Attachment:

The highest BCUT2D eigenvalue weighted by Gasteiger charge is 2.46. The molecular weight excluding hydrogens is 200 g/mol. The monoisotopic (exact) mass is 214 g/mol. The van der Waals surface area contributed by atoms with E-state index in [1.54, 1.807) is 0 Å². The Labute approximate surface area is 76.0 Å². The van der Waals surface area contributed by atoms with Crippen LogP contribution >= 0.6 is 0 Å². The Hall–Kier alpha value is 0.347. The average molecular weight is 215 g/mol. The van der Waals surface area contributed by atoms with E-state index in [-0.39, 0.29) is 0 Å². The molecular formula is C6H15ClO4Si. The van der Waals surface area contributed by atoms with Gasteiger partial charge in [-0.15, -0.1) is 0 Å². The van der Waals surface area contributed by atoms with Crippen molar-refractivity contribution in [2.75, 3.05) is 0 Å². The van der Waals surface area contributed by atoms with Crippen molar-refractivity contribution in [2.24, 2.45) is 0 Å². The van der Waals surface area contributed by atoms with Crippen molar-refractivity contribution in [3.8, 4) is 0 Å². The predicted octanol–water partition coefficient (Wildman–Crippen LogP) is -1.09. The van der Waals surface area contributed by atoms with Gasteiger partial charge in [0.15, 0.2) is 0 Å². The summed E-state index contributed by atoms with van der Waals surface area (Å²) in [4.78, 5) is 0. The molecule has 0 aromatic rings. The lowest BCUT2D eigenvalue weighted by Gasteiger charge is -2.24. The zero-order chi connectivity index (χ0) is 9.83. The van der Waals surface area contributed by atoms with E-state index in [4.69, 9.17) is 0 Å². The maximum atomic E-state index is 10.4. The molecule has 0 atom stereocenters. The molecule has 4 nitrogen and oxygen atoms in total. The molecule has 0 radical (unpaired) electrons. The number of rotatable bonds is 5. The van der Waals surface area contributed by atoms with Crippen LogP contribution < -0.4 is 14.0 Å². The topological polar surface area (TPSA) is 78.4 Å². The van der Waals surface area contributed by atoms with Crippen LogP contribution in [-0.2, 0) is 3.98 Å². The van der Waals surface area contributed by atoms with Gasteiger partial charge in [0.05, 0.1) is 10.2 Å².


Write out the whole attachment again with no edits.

The highest BCUT2D eigenvalue weighted by Gasteiger charge is 2.46. The molecular weight excluding hydrogens is 200 g/mol. The monoisotopic (exact) mass is 214 g/mol. The van der Waals surface area contributed by atoms with E-state index in [1.54, 1.807) is 0 Å². The Labute approximate surface area is 76.0 Å². The van der Waals surface area contributed by atoms with Crippen LogP contribution >= 0.6 is 0 Å². The Hall–Kier alpha value is 0.347. The average molecular weight is 215 g/mol. The van der Waals surface area contributed by atoms with E-state index in [-0.39, 0.29) is 0 Å². The molecular formula is C6H15ClO4Si. The van der Waals surface area contributed by atoms with Gasteiger partial charge in [-0.15, -0.1) is 0 Å². The van der Waals surface area contributed by atoms with Crippen molar-refractivity contribution in [2.75, 3.05) is 0 Å². The van der Waals surface area contributed by atoms with Crippen molar-refractivity contribution in [2.24, 2.45) is 0 Å². The van der Waals surface area contributed by atoms with Crippen molar-refractivity contribution in [3.8, 4) is 0 Å². The predicted octanol–water partition coefficient (Wildman–Crippen LogP) is -1.09. The van der Waals surface area contributed by atoms with Gasteiger partial charge in [0.15, 0.2) is 0 Å². The summed E-state index contributed by atoms with van der Waals surface area (Å²) in [4.78, 5) is 0. The molecule has 0 aromatic rings. The lowest BCUT2D eigenvalue weighted by Gasteiger charge is -2.24. The zero-order chi connectivity index (χ0) is 9.83. The van der Waals surface area contributed by atoms with E-state index in [4.69, 9.17) is 0 Å². The maximum atomic E-state index is 10.4. The molecule has 0 atom stereocenters. The molecule has 4 nitrogen and oxygen atoms in total. The molecule has 0 radical (unpaired) electrons. The number of rotatable bonds is 5. The van der Waals surface area contributed by atoms with Crippen LogP contribution < -0.4 is 14.0 Å². The topological polar surface area (TPSA) is 78.4 Å². The van der Waals surface area contributed by atoms with Crippen LogP contribution in [-0.2, 0) is 3.98 Å². The van der Waals surface area contributed by atoms with Gasteiger partial charge in [0.05, 0.1) is 10.2 Å².